Purpose: To explore the feasibility of the linear force–velocity (F–V) modeling approach to detect selective changes of F–V parameters (ie, maximum force [F 0], maximum velocity [V 0], F–V slope [a], and maximum power [P 0]) after a sprint-training program. Methods: Twenty-seven men were randomly assigned to a heavy-load group (HLG), light-load group (LLG), or control group (CG). The training sessions (6 wk × 2 sessions/wk) comprised performing 8 maximal-effort sprints against either heavy (HLG) or light (LLG) resistances in leg cycle-ergometer exercise. Pre- and posttest consisted of the same task performed against 4 different resistances that enabled the determination of the F–V parameters through the application of the multiple-point method (4 resistances used for the F–V modeling) and the recently proposed 2-point method (only the 2 most distinctive resistances used). Results: Both the multiple-point and the 2-point methods revealed high reliability (all coefficients of variation <5% and intraclass correlation coefficients >.80) while also being able to detect the group-specific training-related changes. Large increments of F 0, a, and P 0 were observed in HLG compared with LLG and CG (effect size [ES] = 1.29–2.02). Moderate increments of V 0 were observed in LLG compared with HLG and CG (ES = 0.87–1.15). Conclusions: Short-term sprint training on a leg cycle ergometer induces specific changes in F–V parameters that can be accurately monitored by applying just 2 distinctive resistances during routine testing.
Amador García-Ramos, Alejandro Torrejón, Alejandro Pérez-Castilla, Antonio J. Morales-Artacho and Slobodan Jaric
Amador García-Ramos, Alejandro Torrejón, Antonio J. Morales-Artacho, Alejandro Pérez-Castilla and Slobodan Jaric
This study determined the optimal resistive forces for testing muscle capacities through the standard cycle ergometer test (1 resistive force applied) and a recently developed 2-point method (2 resistive forces used for force-velocity modelling). Twenty-six men were tested twice on maximal sprints performed on a leg cycle ergometer against 5 flywheel resistive forces (R1–R5). The reliability of the cadence and maximum power measured against the 5 individual resistive forces, as well as the reliability of the force-velocity relationship parameters obtained from the selected 2-point methods (R1–R2, R1–R3, R1–R4, and R1–R5), were compared. The reliability of outcomes obtained from individual resistive forces was high except for R5. As a consequence, the combination of R1 (≈175 rpm) and R4 (≈110 rpm) provided the most reliable 2-point method (CV: 1.46%–4.04%; ICC: 0.89–0.96). Although the reliability of power capacity was similar for the R1–R4 2-point method (CV: 3.18%; ICC: 0.96) and the standard test (CV: 3.31%; ICC: 0.95), the 2-point method should be recommended because it also reveals maximum force and velocity capacities. Finally, we conclude that the 2-point method in cycling should be based on 2 distant resistive forces, but avoiding cadences below 110 rpm.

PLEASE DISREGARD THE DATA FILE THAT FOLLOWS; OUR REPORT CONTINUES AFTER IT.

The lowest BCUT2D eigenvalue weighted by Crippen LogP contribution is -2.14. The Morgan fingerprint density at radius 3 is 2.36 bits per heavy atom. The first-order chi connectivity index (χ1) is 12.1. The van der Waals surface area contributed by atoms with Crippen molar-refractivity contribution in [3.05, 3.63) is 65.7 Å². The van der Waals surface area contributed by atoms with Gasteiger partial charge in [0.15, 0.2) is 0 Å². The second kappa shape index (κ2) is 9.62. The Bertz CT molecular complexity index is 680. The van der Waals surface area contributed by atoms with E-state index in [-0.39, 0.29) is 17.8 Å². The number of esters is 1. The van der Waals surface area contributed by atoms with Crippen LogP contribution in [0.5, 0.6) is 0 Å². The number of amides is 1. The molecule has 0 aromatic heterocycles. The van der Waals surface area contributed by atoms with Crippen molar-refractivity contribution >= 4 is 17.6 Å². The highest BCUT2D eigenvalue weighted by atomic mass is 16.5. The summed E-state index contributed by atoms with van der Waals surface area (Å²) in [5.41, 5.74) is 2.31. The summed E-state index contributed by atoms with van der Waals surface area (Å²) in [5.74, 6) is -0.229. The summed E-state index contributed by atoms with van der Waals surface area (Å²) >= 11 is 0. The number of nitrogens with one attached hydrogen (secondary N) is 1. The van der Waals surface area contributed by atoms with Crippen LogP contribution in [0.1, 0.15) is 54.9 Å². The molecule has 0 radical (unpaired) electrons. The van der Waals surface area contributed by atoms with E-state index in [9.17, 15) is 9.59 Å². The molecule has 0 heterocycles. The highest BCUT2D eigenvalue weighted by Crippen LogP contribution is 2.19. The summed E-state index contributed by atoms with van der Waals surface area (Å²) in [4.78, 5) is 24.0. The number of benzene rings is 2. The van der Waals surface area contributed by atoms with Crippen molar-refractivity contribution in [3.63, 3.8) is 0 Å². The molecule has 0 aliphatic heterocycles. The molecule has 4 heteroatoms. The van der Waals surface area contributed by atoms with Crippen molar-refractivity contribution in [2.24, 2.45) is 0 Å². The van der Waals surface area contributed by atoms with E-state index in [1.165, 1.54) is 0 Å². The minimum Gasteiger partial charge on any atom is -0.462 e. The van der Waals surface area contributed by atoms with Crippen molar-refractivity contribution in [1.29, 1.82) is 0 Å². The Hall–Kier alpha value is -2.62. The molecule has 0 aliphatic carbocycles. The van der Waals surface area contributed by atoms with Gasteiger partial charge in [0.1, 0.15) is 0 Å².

Amador García-Ramos, Alejandro Torrejón, Belén Feriche, Antonio J. Morales-Artacho, Alejandro Pérez-Castilla, Paulino Padial and Guy Gregory Haff
Purpose: To provide 2 general equations to estimate the maximum possible number of repetitions (XRM) from the mean velocity (MV) of the barbell and the MV associated with a given number of repetitions in reserve, as well as to determine the between-sessions reliability of the MV associated with each XRM. Methods: After determination of the bench-press 1-repetition maximum (1RM; 1.15 ± 0.21 kg/kg body mass), 21 men (age 23.0 ± 2.7 y, body mass 72.7 ± 8.3 kg, body height 1.77 ± 0.07 m) completed 4 sets of as many repetitions as possible against relative loads of 60%1RM, 70%1RM, 80%1RM, and 90%1RM over 2 separate sessions. The different loads were tested in a randomized order with 10 min of rest between them. All repetitions were performed at the maximum intended velocity. Results: Both the general equation to predict the XRM from the fastest MV of the set (CV = 15.8–18.5%) and the general equation to predict MV associated with a given number of repetitions in reserve (CV = 14.6–28.8%) failed to provide data with acceptable between-subjects variability. However, a strong relationship (median r2 = .984) and acceptable reliability (CV < 10% and ICC > .85) were observed between the fastest MV of the set and the XRM when considering individual data. Conclusions: These results indicate that generalized group equations are not acceptable methods for estimating the XRM–MV relationship or the number of repetitions in reserve. When attempting to estimate the XRM–MV relationship, one must use individualized relationships to objectively estimate the exact number of repetitions that can be performed in a training set.